We all know the match. Chelsea abdicates the way to Rome and the Champions League Final to Barcelona on an injury time strike by Andres Iniesta that will live forever in the legends of Catalonian folklore.
The “Pride of London” crashes out of the competition and immediately goes to work on the man they feel (know) is responsible for their demise. Michael Ballack, John Terry, and most shamefully of them all, Didier Drogba have a go at the Norwegian referee, Tom Henning Ovrebo before he can exit the pitch.
Drogba immediately begins the disgraceful media assault on worldwide television as Ovrebo makes it to the tunnel. Soon to follow in the aftermath are quotes from Jose Bosingwa calling the Norwegian a “thief” amongst other accusations by the Chelsea players (he was later to detract it).
Of course, the press is lapping it up and regurgitating the venom every which way to be more appealing than the next journalist.
Soon there are “conspiracy theories” of UEFA’s (Platini’s)desires to do everything in its power to nullify an all Premiership Final for the second year running. Ovrebo has death threats issued and has to change hotels for his own safety and soon leave England inconspicuously like a thief in the night.
So where does the madness end and what can be done to correct it? Many answers to the query persist but let’s look at two that I find the most compelling. Drogba seems to think he can bully Ovrebo into changing the past.
First of all, history can never be changed for those who have experienced the event.Have you ever seen a ref change the outcome of a game once it was concluded? And the tactics, please Mr. Drogba we have had enough “might makes right” to last all of our lifetimes.
Some suggestions for him that would have made this all unnecessary. “Finish your chances,“ enough said.
And just for good measure, if he did not roll around the pitch every time someone breathed on him (imagined if he played Rugby!), then perhaps there would not have been four minutes of extra time to open the door for Iniesta’s heroics. Catalonia does thank you, however.
Let’s now take a more practical ponderance and consider the other option I found worthy of interest, Guus Hiddink has asked for video replay. He is quoted in the Sunday Times as requesting that technology come to the aid of the officials.
Hiddink knows it will not change the fact that he will see the final in a capacity other than coach, but he wants to make sure the injustices to all teams by woeful officiating are removed from the game. A noble gesture and one I wholeheartedly share.
But before we look forward and see the potential of what Hiddink is proposing, please indulge me and let’s revisit the past and review an item concerning the 2002 World Cup in Korea.
“Lucky Guus” is the manager of the Korean side that shocks the world and advances to the semi’s where they eventually capitulate to a German side led by Michael Ballack.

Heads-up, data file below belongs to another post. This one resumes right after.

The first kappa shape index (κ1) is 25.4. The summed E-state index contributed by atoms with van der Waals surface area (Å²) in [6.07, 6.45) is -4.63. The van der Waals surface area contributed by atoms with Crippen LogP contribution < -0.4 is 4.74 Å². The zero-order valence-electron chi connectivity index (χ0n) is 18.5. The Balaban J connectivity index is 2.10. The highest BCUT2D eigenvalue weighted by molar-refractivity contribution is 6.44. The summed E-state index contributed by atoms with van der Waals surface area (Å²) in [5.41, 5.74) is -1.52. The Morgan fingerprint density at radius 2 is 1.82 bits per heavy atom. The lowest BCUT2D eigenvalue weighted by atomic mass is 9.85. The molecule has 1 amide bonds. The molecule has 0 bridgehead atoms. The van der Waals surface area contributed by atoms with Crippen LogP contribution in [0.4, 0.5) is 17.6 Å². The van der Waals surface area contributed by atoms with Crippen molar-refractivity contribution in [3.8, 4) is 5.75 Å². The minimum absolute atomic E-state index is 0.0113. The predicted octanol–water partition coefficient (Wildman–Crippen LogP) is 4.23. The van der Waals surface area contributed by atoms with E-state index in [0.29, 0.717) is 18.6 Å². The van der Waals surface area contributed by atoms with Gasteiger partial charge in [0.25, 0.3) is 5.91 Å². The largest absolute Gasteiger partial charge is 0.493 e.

A memory refresher, during this tournament there were large video screens at most of the stadia showing the matches as they were played. The event was not even a week old and FIFA ordered the screens turned off.
Officials were being tried and convicted on the spot as the big screens broadcasted the mistakes they were making within moments after the actual event occurred!
And they were making more than their fair share of gaffes. So FIFA in its Draconian manner actually made the right choice, turn ‘em off! What makes FIFA a dinosaur is that they have done nothing to correct the problem since.
Let’s get back to Guus. In both of Korea’s knock out games (round of 16, quarter finals) against Spain and Italy, the Koreans were beneficiaries of poor officiating that directly influenced (if not determined) the result. Hiddink knows what Pep Guardiola’s emotions were subsequent to the final whistle.
And now he has experienced both ends of the spectrum. They always say (they being the wizened veterans) that “you get some to go your way and sometimes you don’t. It all evens out if you stay around long enough.” Pep Guardiola better be looking over his shoulder.
So let’s talk about video replay. I, for one, support it and have for a long time. The wrong call is never the right call and if there is a means to effectively correct it why shouldn’t we? The naysayers no longer doubt that the technology is available. They just are abject to change.
It will ruin the “character” of the game and so on. Folks, the modern game is TOO FAST for the current enforcers. We all know change is inevitable and when it is for the sake of justice, it must be initiated.
Having already pointing out the irony of Hiddink’s appeal for fairness, I sincerely wonder how long it will be before Guardiola sings the same tune. Somehow, I am convinced it will not be after any controversial match that he ends up on the fortuitous side of.
Will video replay become a part of the game? I boldly declare it is not a matter of if, but when. Be prepared in the very near future for video replay to exert its influence. Even the Draconian dinosaurs of FIFA will have to succumb to the perpetual evolution of sense and reason.